Wow my last 2 posts have been pretty depressing haven't they? But I strive to be honest and present a true picture of life with a chronic illness. Like I have said in the past we the sufferers are the only ones that can really tell you what it's like. We may not have a medical degree but we know our own bodies. I read some great advice today in a great blog laughingfrommysickbed.blogspot.com by a lovely lady named Irene who has taken a place in my heart so I hope she doesn't mind me paraphrasing (brain mush). She said that no doctor or specialist no matter how well researched they are will ever tell you to just listen to what your body is saying. Never mind graded excercise programmes or pacing if your body doesn't want to play ball it won't and if you don't listen to that then you have an all mighty battle on your hands.
Remember my post about physiology? About our natural instincts that we relied upon to survive. This is the way we are programmed so why do we so often ignore it? If why body says it wants to sleep for 20 hours then I figure that's what it wants. No, it probably isn't good but who says? Of course we should always try new things that are suggested to us. Hence my series of posts on what I learnt at ME/CFS clinic. We do of course want at least some relief and wish for a cure. Oh how lovely that would be! How many times have you gone into an appointment with raised hopes? Hoping that what they say, suggest, prescribe, inject, take out etc etc will solve all your problems. Okay, you probably know that it won't. Nothing is ever that simple but still there is that hope, that instinct to survive.
Today has been a completely bed bound day. I just wish someone would have told my bladder. Just sliding onto the commode when it was right beside my bed was worthy of some very inventive curse words. The day my elbows give out I'll surely be lost. They are the key to getting up. I have to say it's totally scared me. Doing very little gives your brain plenty of time to well think. To get carried away. To imagine that this will forever be your life. That you will always be weeing in a bucket. Oh shut up brain, you naughty sod. Don't try and bring me down too. Yes, I'm scared but there's always hope.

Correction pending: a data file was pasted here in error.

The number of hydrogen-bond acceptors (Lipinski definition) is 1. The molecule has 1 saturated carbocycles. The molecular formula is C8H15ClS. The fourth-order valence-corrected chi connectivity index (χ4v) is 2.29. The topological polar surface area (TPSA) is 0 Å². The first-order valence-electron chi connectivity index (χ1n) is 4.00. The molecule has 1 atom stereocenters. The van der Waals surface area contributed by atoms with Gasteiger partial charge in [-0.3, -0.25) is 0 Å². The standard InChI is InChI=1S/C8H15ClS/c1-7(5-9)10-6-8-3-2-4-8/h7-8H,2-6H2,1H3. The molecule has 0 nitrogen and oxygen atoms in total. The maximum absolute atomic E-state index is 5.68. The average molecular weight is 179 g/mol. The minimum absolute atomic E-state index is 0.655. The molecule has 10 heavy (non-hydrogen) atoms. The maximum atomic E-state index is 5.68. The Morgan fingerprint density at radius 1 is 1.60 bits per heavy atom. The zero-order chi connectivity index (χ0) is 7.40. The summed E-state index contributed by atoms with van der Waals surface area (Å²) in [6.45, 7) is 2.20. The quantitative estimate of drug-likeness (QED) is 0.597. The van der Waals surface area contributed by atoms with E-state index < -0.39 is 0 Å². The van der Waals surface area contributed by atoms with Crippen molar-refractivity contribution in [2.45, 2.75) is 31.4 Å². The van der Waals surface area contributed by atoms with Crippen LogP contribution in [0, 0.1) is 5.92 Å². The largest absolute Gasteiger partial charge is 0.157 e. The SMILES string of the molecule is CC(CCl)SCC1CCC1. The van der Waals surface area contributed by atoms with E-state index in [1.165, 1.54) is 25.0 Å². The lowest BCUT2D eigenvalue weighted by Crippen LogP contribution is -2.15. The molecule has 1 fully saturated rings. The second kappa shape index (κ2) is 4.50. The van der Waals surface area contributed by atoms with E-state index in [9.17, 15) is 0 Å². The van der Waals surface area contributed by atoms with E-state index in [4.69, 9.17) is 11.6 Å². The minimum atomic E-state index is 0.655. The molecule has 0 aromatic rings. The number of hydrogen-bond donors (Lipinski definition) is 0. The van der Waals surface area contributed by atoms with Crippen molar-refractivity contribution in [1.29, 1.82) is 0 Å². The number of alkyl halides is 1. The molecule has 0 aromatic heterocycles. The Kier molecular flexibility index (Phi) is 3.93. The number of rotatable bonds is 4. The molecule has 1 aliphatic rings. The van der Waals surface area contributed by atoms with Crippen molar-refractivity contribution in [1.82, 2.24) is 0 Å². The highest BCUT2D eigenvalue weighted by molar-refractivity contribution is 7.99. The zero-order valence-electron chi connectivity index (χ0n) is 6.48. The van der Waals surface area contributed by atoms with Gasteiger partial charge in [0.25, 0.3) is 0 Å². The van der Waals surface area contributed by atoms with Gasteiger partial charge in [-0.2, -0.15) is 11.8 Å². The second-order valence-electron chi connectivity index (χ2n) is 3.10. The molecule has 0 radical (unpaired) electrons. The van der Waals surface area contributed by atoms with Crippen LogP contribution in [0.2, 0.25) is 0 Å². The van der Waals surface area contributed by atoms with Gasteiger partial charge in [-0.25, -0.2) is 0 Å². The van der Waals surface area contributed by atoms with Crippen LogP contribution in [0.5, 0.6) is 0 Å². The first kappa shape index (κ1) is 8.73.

I guess it doesn't help that I look around my room and it's just a tip. It is clean though just untidy. Clothes are piled up (still some from Greece oops). I have various bits of nightware all around my bed because my tempretaure is tempremental (ooo never realised the connection with those words, dippy me). There's a new picture, well it's not a picture probably more art I don't know what it would be called but I like it and wanted something new to look at. Anyway whatever it is needs hanging but there's never a good time. I have loads of unopened letters and bills in my side drawer. Thank goodness I know what they are and for direct debits. And my calendar is still on March. However does it matter?
Like I said my room is clean. My bills are paid. No it's probably not conducive for good sleep hygiene. But these are such small things that in the grand perspective do not matter. Okay they could be sorted on good days and when I can I will, bit by bit. But on my good days I want to use my spoons to better my mood. To make memories however small. To laugh. Get downstairs. Socialise. Get out if I can. These will be the things I remember later on in life. Not whether my room was neat and tidy.
So to sum up the last few days have been testing in every which way. I think the neighbours might have thought Dexter was here. But let them. But you know what I still have fight in me. Even if it's just to get the right pain killers. And I shall heed my own words and many before me that laughter is the best medicine as is rest. Will have to research who coined that phrase.